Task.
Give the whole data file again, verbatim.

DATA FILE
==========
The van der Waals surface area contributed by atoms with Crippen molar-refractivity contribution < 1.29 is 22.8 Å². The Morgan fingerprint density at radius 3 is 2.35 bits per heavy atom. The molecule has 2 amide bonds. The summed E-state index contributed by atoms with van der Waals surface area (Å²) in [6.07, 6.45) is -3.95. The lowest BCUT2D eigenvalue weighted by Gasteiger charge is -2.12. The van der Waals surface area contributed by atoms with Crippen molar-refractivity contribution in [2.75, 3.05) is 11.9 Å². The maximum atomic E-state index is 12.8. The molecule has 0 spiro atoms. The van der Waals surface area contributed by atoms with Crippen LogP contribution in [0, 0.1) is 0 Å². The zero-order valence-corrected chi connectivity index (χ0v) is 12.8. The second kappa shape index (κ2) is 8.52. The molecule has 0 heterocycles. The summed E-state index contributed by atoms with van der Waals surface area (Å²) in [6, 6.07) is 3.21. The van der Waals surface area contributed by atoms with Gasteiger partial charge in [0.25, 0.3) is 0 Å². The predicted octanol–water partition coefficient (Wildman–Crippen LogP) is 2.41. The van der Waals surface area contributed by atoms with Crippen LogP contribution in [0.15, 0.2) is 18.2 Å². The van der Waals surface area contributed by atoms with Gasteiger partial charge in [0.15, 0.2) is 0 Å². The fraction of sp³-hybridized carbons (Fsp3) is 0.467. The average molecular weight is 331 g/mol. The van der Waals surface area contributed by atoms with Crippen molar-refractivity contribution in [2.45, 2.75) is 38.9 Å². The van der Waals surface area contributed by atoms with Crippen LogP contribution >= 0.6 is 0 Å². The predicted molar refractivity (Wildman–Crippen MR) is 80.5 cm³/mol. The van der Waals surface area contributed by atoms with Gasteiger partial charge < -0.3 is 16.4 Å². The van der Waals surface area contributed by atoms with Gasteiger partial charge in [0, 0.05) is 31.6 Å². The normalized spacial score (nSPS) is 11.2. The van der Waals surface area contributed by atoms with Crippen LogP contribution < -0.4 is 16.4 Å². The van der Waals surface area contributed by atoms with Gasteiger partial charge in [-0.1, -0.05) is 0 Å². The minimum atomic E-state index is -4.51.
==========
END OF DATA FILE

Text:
The van der Waals surface area contributed by atoms with Crippen molar-refractivity contribution < 1.29 is 22.8 Å². The Morgan fingerprint density at radius 3 is 2.35 bits per heavy atom. The molecule has 2 amide bonds. The summed E-state index contributed by atoms with van der Waals surface area (Å²) in [6.07, 6.45) is -3.95. The lowest BCUT2D eigenvalue weighted by Gasteiger charge is -2.12. The van der Waals surface area contributed by atoms with Crippen molar-refractivity contribution in [2.75, 3.05) is 11.9 Å². The maximum atomic E-state index is 12.8. The molecule has 0 spiro atoms. The van der Waals surface area contributed by atoms with Crippen LogP contribution in [0, 0.1) is 0 Å². The zero-order valence-corrected chi connectivity index (χ0v) is 12.8. The second kappa shape index (κ2) is 8.52. The molecule has 0 heterocycles. The summed E-state index contributed by atoms with van der Waals surface area (Å²) in [6, 6.07) is 3.21. The van der Waals surface area contributed by atoms with Gasteiger partial charge in [0.25, 0.3) is 0 Å². The predicted octanol–water partition coefficient (Wildman–Crippen LogP) is 2.41. The van der Waals surface area contributed by atoms with Crippen LogP contribution in [0.15, 0.2) is 18.2 Å². The van der Waals surface area contributed by atoms with Gasteiger partial charge in [0.15, 0.2) is 0 Å². The fraction of sp³-hybridized carbons (Fsp3) is 0.467. The average molecular weight is 331 g/mol. The van der Waals surface area contributed by atoms with Crippen molar-refractivity contribution in [2.45, 2.75) is 38.9 Å². The van der Waals surface area contributed by atoms with Crippen LogP contribution >= 0.6 is 0 Å². The predicted molar refractivity (Wildman–Crippen MR) is 80.5 cm³/mol. The van der Waals surface area contributed by atoms with Gasteiger partial charge < -0.3 is 16.4 Å². The van der Waals surface area contributed by atoms with Gasteiger partial charge in [0, 0.05) is 31.6 Å². The normalized spacial score (nSPS) is 11.2. The van der Waals surface area contributed by atoms with Crippen LogP contribution < -0.4 is 16.4 Å². The van der Waals surface area contributed by atoms with Gasteiger partial charge in [-0.1, -0.05) is 0 Å². The minimum atomic E-state index is -4.51.